NIH-funded study finds that in young people, neither of 2 medications for type 2 diabetes helps preserve the body’s ability to make insulin.
New results from the NIH-supported Restoring Insulin Secretion (RISE) Study indicate that neither metformin alone or in a combination treatment with long-acting insulin is effective for slowing progression of type 2 diabetes in youth ages 10–19. The study seeks to determine if early, aggressive treatment can improve outcomes.
The RISE Pediatric Medication Study found that beta cell function declined in both groups during treatment and worsened after treatment ended. However, results showed modest improvement in blood glucose with metformin in both groups.
The study results were published online June 25 in Diabetes Care. Two other RISE papers also published in that issue compared baseline data from the pediatric trial and the two adult RISE trials. Researchers found that youth had more insulin resistance and other signs of disease progression than their adult counterparts at the same stage in the disease. These results were consistent with earlier studies. The two papers also found that the pediatric group at baseline responded to the severe insulin resistance with a greater insulin response than adults, which may be a reason for the youth’s more rapid loss of beta cell function.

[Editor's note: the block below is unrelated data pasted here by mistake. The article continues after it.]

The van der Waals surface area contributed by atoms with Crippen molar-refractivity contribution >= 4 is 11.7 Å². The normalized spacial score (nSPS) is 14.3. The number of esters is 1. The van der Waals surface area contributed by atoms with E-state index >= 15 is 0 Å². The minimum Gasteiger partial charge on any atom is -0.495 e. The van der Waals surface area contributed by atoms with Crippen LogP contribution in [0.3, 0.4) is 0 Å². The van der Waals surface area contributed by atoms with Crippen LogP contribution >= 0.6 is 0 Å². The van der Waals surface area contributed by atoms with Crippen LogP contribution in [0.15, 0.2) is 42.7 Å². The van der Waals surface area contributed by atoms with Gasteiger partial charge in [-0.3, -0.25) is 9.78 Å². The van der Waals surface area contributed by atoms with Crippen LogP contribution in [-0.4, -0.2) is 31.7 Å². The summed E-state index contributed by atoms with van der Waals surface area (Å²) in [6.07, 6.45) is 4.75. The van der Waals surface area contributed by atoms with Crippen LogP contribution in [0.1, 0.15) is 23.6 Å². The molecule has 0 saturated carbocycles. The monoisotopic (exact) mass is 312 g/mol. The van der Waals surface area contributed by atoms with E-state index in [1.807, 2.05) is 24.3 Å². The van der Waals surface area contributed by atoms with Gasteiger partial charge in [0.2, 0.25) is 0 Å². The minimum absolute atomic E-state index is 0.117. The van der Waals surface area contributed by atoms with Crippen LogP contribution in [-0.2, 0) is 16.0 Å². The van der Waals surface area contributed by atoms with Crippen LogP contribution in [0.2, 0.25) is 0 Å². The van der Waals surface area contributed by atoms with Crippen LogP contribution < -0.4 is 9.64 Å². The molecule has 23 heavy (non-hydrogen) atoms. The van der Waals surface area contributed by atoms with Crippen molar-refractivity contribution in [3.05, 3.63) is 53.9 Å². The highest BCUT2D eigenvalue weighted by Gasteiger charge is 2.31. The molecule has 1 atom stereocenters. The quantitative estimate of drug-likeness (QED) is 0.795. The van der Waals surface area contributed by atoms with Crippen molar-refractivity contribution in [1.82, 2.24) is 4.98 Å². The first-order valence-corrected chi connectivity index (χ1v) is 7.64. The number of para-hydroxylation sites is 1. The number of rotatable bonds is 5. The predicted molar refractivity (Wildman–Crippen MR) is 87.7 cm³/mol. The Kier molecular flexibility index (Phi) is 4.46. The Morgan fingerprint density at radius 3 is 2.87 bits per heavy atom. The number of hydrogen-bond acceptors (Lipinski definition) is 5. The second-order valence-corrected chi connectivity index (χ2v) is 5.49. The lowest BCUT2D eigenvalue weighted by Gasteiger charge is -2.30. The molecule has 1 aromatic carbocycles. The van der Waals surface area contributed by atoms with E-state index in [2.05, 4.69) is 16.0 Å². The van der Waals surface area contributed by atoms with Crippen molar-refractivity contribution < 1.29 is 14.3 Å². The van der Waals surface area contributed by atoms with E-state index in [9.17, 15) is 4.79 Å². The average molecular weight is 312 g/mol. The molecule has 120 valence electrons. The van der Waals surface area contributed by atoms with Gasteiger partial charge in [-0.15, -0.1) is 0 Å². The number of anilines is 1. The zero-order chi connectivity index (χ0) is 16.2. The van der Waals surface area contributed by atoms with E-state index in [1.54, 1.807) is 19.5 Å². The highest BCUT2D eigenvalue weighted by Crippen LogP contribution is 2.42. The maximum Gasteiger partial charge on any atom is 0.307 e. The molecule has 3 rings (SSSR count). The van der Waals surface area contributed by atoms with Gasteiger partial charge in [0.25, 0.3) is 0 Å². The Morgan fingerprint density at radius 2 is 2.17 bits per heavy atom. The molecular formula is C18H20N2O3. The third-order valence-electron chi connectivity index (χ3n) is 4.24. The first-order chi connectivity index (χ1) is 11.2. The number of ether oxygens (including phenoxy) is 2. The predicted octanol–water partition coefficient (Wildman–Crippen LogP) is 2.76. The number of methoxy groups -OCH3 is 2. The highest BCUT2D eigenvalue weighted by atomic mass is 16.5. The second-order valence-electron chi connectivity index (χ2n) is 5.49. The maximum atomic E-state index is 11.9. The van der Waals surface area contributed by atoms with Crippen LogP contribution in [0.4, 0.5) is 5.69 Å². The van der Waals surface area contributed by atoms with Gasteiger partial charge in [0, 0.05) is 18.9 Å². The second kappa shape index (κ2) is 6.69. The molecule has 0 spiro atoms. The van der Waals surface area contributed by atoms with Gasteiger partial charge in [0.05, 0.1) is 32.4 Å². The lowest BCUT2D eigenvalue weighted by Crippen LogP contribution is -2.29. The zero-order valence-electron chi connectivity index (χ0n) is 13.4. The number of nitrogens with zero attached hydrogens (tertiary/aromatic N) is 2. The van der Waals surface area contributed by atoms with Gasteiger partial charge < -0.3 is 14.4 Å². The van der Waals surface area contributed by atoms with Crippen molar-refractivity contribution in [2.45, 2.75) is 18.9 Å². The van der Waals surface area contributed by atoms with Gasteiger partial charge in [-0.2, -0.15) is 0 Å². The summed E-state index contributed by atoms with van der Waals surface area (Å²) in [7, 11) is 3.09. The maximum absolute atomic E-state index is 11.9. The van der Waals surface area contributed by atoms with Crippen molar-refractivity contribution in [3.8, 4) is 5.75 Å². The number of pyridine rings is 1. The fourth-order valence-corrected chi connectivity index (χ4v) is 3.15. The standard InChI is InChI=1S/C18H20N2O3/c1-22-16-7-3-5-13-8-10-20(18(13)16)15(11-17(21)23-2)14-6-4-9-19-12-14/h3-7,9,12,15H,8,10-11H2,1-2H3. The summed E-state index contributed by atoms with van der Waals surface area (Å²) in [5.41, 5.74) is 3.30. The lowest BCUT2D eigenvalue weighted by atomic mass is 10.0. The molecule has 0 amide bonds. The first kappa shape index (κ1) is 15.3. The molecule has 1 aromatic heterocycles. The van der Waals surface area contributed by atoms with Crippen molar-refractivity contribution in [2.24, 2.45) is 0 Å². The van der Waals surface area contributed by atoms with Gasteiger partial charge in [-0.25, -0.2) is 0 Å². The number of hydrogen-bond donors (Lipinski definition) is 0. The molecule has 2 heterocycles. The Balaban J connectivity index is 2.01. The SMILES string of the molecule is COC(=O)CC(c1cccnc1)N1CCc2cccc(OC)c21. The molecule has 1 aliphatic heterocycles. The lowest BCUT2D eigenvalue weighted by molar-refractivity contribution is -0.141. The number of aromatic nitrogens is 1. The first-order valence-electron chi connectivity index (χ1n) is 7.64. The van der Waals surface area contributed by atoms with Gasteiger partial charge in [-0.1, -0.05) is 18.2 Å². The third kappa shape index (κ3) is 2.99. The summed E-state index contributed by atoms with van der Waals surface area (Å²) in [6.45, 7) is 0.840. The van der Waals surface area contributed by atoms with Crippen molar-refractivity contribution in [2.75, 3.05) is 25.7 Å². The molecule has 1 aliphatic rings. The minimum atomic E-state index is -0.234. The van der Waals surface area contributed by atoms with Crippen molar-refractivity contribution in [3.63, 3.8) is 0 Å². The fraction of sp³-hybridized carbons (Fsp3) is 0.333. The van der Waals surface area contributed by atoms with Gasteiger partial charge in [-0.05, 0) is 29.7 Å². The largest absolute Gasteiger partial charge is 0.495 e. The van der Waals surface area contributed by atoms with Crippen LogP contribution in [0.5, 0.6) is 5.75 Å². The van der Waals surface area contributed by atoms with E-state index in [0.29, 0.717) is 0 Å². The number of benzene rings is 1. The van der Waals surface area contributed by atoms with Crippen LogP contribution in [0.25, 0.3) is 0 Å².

“Type 2 diabetes in youth has grown with the obesity epidemic, and we need treatments that work for kids,” said Dr. Ellen Leschek, project scientist for the RISE Consortium and program director in NIDDK’s Division of Diabetes, Endocrinology, and Metabolic Diseases. “It’s clear from this study and others that type 2 diabetes in youth is more aggressive than in adults.”
For a quick summary of the results, read the NIDDK press release.